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Despicable 3D

I know, I know—I'm a little late to the party. I just saw Despicable Me, even though it's been in theaters for three weeks. I rarely see a movie on its opening weekend—I really hate waiting in line only to get a lousy seat right in front of a fidgety kid—but I don't normally wait this long for such a hyped 3D title. So how was it?

The movie itself is wonderful—a classic tale of evil transformed into good by the unconditional love of children (and minions), told in a very creative way with lots of laughs. My favorite part was the Bank of Evil (formerly Lehman Brothers), which extends loans to super-villains for their nefarious plans with the expectation of huge returns. And the loan officer looks exactly like the boss from Dilbert!

However, the 3D was another story. All the promo for Despicable Me says, "In eye-popping RealD 3D!" Okay, that means circular-polarized glasses and a silver screen. (Interestingly, the ArcLight theater in Hollywood, CA, says it's showing the movie in XpanD 3D, which uses active-shutter glasses. I was shocked to hear this—I haven't seen active glasses used in a commercial theater for many years, and then it was Imax.)

I saw the movie at the AMC 16 in Burbank, CA, and it was indeed in RealD. When I looked back at the projection window, I noticed that this presentation was using a Sony 4K projector. Great, this would be the first time I've seen that particular system outside of a demo at Sony Pictures Studios.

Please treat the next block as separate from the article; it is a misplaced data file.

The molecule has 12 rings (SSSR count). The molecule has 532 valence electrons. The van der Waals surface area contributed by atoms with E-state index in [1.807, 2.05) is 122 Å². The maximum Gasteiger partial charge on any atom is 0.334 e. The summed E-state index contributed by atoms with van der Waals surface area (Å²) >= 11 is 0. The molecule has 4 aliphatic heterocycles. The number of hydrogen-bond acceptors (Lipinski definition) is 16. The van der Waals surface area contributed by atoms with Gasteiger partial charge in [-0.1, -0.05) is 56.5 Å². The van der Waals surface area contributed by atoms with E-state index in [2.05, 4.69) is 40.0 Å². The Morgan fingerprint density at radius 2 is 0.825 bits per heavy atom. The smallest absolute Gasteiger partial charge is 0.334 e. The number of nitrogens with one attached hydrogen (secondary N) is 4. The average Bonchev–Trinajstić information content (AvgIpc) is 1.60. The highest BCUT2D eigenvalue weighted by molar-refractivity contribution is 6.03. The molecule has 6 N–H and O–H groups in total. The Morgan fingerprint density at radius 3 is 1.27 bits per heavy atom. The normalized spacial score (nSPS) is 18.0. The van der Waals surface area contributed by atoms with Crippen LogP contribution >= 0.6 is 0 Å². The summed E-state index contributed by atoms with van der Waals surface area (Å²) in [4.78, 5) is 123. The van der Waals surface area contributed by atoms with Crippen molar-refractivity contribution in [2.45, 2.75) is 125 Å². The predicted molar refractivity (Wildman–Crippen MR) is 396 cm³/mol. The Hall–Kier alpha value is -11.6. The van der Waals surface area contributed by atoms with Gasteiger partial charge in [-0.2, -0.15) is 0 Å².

How did I know it was a Sony 4K? Because I could see two rectangular filters, one on top of the other. The Sony 4K projector uses one 2K section of its imager for the left eye and another 2K section for the right eye. These two sections are positioned vertically with oppositely polarized filters, so there is no fast alternating between left and right as there is with switching polarizers and Dolby 3D's filter wheel.

Unfortunately, the 3D in this movie left a lot to be desired. For the most part, I thought the use of 3D was largely irrelevant—most scenes didn't even look all that 3D. When there was some obvious depth in the image, it was for totally gratuitous shots, such as the minions trying to bridge the gap between themselves and the audience during the end credits—a clever idea, but gimmicky nonetheless. And as usual, objects placed way out "in front of the screen" were plagued by motion blur and stuttering.

Another problem was the softness of the image—it certainly didn't look as sharp and crisp as other animated 3D I've seen. This could have been a stylistic choice on the part of the filmmakers, or it could have been in the projection system—there's no way to know for sure without seeing it again on a different system.

I highly recommend the movie, but from what I saw, there's no compelling reason to shell out the extra bucks for 3D. And if the softness was a stylistic choice, I don't have much hope that the Blu-ray will be an Ultimate Demo, at least in terms of the video.

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